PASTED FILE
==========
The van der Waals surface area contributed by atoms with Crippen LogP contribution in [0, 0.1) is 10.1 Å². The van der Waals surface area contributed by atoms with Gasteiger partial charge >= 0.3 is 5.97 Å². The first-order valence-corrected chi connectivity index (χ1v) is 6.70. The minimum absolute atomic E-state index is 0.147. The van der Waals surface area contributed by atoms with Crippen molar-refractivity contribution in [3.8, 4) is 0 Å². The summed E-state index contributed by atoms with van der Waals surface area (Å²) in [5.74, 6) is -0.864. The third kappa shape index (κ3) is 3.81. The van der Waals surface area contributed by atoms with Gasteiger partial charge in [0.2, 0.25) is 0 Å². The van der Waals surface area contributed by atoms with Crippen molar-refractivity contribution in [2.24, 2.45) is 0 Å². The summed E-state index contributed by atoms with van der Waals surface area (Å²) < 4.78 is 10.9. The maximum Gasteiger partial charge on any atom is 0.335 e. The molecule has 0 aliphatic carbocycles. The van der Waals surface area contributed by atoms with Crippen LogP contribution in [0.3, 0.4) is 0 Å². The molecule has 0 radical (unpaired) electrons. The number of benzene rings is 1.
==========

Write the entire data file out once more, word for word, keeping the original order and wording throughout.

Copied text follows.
The van der Waals surface area contributed by atoms with Crippen LogP contribution in [0, 0.1) is 10.1 Å². The van der Waals surface area contributed by atoms with Gasteiger partial charge >= 0.3 is 5.97 Å². The first-order valence-corrected chi connectivity index (χ1v) is 6.70. The minimum absolute atomic E-state index is 0.147. The van der Waals surface area contributed by atoms with Crippen molar-refractivity contribution in [3.8, 4) is 0 Å². The summed E-state index contributed by atoms with van der Waals surface area (Å²) in [5.74, 6) is -0.864. The third kappa shape index (κ3) is 3.81. The van der Waals surface area contributed by atoms with Gasteiger partial charge in [0.2, 0.25) is 0 Å². The van der Waals surface area contributed by atoms with Crippen molar-refractivity contribution in [2.24, 2.45) is 0 Å². The summed E-state index contributed by atoms with van der Waals surface area (Å²) < 4.78 is 10.9. The maximum Gasteiger partial charge on any atom is 0.335 e. The molecule has 0 aliphatic carbocycles. The van der Waals surface area contributed by atoms with Crippen LogP contribution in [0.3, 0.4) is 0 Å². The molecule has 0 radical (unpaired) electrons. The number of benzene rings is 1.